Historical archives of vertical photographs and satellite images acquired for other purposes (mainly declassified military reconnaissance) offer considerable potential for archaeological and historical landscape research. They provide a unique insight into the character of the landscape as it was over half a century ago, before the destructive impact of later 20th century development and intensive land use. They provide a high quality photographic record not merely of the landscape at that time, but offer the prospect of the better survival of remains reflecting its earlier history, whether manifest as earthworks, cropmarks or soilmarks. These various sources of imagery also provide an opportunity to examine from the air areas of Europe and beyond whose skies are still not open to traditional archaeological aerial reconnaissance. Tens of millions of such images are held in archives around the world, but their research potential goes very largely untapped.
A primary aim of this volume is to draw to wider attention the existence, scope and potential access to historical archival aerial and satellite photographs, in order to encourage their use in a range of archaeological and landscape research.
By drawing attention to this massive archival resource, providing examples of its successful application to archaeological/landscape questions, and offering advice how to access and utilise the resource, the volume seeks to bring this material to wider attention, demonstrate its huge potential for archaeology, encourage its further use and stimulate a new approach to archaeological survey and the study of landscape evolution internationally.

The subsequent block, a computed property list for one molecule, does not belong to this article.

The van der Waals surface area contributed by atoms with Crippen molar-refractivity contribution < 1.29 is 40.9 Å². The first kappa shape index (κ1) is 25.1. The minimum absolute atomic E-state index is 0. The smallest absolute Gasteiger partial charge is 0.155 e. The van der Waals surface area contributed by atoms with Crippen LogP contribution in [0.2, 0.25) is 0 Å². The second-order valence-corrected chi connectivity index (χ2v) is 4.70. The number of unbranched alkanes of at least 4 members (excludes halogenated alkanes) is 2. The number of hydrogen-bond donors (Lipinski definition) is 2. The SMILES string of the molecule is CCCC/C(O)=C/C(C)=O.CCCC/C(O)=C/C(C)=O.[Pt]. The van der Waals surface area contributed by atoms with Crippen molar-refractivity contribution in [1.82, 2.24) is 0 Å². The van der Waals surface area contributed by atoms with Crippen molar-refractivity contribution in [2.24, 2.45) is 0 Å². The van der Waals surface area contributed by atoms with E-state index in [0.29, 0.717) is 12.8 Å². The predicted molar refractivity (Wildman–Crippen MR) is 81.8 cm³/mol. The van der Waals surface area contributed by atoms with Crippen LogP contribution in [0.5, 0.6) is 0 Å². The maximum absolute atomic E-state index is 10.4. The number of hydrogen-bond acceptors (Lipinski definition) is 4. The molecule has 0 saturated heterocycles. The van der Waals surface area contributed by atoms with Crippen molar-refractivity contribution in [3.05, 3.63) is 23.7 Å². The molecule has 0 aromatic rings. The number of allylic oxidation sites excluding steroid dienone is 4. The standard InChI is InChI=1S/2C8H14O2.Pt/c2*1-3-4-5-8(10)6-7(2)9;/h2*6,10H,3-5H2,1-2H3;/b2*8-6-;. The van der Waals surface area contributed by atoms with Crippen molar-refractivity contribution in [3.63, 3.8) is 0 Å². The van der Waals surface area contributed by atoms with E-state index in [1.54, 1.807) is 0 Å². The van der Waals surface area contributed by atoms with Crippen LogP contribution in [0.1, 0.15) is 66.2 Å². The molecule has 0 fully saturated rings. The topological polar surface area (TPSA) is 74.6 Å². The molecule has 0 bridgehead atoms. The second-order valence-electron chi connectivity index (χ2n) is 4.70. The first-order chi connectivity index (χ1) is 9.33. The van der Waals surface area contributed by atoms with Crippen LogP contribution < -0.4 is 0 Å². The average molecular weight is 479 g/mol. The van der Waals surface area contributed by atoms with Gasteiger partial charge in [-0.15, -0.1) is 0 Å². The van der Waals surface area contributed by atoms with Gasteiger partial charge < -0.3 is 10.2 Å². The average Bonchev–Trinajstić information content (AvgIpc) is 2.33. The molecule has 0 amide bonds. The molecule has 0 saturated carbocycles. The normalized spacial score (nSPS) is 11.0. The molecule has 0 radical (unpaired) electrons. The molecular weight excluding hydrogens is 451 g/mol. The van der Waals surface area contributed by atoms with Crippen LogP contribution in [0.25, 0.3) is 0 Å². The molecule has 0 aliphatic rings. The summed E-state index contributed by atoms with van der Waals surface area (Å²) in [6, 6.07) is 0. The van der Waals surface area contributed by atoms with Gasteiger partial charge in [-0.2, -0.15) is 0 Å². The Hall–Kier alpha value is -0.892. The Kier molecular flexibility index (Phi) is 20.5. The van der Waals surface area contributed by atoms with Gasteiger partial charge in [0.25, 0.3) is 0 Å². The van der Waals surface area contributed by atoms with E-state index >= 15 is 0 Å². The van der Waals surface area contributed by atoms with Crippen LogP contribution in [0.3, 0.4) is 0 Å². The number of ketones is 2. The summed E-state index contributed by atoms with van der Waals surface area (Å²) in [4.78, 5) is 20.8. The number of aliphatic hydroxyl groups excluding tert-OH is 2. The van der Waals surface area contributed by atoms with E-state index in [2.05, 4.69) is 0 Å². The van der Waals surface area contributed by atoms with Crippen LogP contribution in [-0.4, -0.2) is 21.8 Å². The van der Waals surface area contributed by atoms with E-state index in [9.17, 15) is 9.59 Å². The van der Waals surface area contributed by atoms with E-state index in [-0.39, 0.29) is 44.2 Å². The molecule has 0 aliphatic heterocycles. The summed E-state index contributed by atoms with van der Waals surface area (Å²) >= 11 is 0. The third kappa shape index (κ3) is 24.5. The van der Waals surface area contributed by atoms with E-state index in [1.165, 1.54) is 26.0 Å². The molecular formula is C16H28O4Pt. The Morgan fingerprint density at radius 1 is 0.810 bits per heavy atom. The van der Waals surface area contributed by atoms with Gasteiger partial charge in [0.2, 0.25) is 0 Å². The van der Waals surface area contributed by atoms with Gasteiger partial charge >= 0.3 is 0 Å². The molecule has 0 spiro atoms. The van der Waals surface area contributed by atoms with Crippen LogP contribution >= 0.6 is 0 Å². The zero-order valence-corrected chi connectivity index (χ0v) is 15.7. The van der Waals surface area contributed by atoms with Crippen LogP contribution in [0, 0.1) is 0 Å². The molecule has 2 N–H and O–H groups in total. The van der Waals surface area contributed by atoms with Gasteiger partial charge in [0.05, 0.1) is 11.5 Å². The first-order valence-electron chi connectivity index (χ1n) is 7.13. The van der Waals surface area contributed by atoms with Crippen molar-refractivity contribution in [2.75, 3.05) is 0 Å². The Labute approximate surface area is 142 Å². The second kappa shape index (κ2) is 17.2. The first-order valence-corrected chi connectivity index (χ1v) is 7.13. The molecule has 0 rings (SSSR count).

Publisher: Springer-Verlag New York Inc.
Number of pages: 344
Weight: 6742 g
Dimensions: 235 x 155 x 23 mm
Edition: 2013 ed.
From the reviews:
"Hanson, Oltean, and 27 colleagues (mostly British) focus on historical aerial and satellite images, motivated by a NATO-sponsored workshop (2000) and a 2007 conference on aerial photography. The editors provide informative discussions on the existence, scope, and potential access to images. ... The 18 chapters are supplemented by 101 figures (28 in color) and four tables. ... Summing Up: Recommended. Upper-division undergraduates and above." (C. C. Kolb, Choice, Vol. 50 (10), June, 2013)